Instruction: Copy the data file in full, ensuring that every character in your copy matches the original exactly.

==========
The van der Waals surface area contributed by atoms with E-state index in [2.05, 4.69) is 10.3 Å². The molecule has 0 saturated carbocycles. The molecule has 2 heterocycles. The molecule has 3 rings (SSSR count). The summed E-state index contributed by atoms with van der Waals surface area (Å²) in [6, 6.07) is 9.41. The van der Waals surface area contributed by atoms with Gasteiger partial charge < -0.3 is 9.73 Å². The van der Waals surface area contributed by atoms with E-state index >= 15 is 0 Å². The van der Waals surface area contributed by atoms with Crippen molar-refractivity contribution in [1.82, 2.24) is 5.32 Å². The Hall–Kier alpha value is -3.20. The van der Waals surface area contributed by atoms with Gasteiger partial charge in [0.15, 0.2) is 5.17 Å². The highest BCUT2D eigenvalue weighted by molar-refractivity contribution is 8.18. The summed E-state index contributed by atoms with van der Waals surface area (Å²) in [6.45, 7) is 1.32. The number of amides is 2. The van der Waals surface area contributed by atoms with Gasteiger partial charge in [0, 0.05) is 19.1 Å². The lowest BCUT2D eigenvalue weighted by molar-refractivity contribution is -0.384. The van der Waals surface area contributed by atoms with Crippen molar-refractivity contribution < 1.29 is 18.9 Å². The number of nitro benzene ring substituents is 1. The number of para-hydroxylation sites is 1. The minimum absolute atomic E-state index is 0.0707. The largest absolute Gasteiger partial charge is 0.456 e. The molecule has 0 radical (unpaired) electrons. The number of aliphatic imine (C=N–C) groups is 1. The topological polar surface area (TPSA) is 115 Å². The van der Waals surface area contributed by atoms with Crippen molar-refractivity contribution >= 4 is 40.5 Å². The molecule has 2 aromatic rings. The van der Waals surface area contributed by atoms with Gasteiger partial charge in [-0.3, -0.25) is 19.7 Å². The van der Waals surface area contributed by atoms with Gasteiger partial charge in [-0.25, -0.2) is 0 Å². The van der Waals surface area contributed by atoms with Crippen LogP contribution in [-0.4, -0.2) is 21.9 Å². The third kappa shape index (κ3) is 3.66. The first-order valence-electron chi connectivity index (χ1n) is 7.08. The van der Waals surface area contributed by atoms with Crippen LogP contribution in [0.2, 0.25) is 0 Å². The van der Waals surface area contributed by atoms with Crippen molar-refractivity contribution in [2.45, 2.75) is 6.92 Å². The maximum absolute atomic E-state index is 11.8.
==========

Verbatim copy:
The van der Waals surface area contributed by atoms with E-state index in [2.05, 4.69) is 10.3 Å². The molecule has 0 saturated carbocycles. The molecule has 2 heterocycles. The molecule has 3 rings (SSSR count). The summed E-state index contributed by atoms with van der Waals surface area (Å²) in [6, 6.07) is 9.41. The van der Waals surface area contributed by atoms with Gasteiger partial charge < -0.3 is 9.73 Å². The van der Waals surface area contributed by atoms with E-state index >= 15 is 0 Å². The van der Waals surface area contributed by atoms with Crippen molar-refractivity contribution in [1.82, 2.24) is 5.32 Å². The Hall–Kier alpha value is -3.20. The van der Waals surface area contributed by atoms with Gasteiger partial charge in [0.15, 0.2) is 5.17 Å². The highest BCUT2D eigenvalue weighted by molar-refractivity contribution is 8.18. The summed E-state index contributed by atoms with van der Waals surface area (Å²) in [6.45, 7) is 1.32. The number of amides is 2. The van der Waals surface area contributed by atoms with Gasteiger partial charge in [0, 0.05) is 19.1 Å². The lowest BCUT2D eigenvalue weighted by molar-refractivity contribution is -0.384. The van der Waals surface area contributed by atoms with Crippen molar-refractivity contribution < 1.29 is 18.9 Å². The number of nitro benzene ring substituents is 1. The number of para-hydroxylation sites is 1. The minimum absolute atomic E-state index is 0.0707. The largest absolute Gasteiger partial charge is 0.456 e. The molecule has 0 radical (unpaired) electrons. The number of aliphatic imine (C=N–C) groups is 1. The topological polar surface area (TPSA) is 115 Å². The van der Waals surface area contributed by atoms with Crippen molar-refractivity contribution >= 4 is 40.5 Å². The molecule has 2 aromatic rings. The van der Waals surface area contributed by atoms with Gasteiger partial charge in [-0.3, -0.25) is 19.7 Å². The van der Waals surface area contributed by atoms with Gasteiger partial charge in [-0.25, -0.2) is 0 Å². The van der Waals surface area contributed by atoms with Crippen LogP contribution in [-0.4, -0.2) is 21.9 Å². The third kappa shape index (κ3) is 3.66. The first-order valence-electron chi connectivity index (χ1n) is 7.08. The van der Waals surface area contributed by atoms with Crippen LogP contribution in [0.2, 0.25) is 0 Å². The van der Waals surface area contributed by atoms with Crippen molar-refractivity contribution in [2.45, 2.75) is 6.92 Å². The maximum absolute atomic E-state index is 11.8.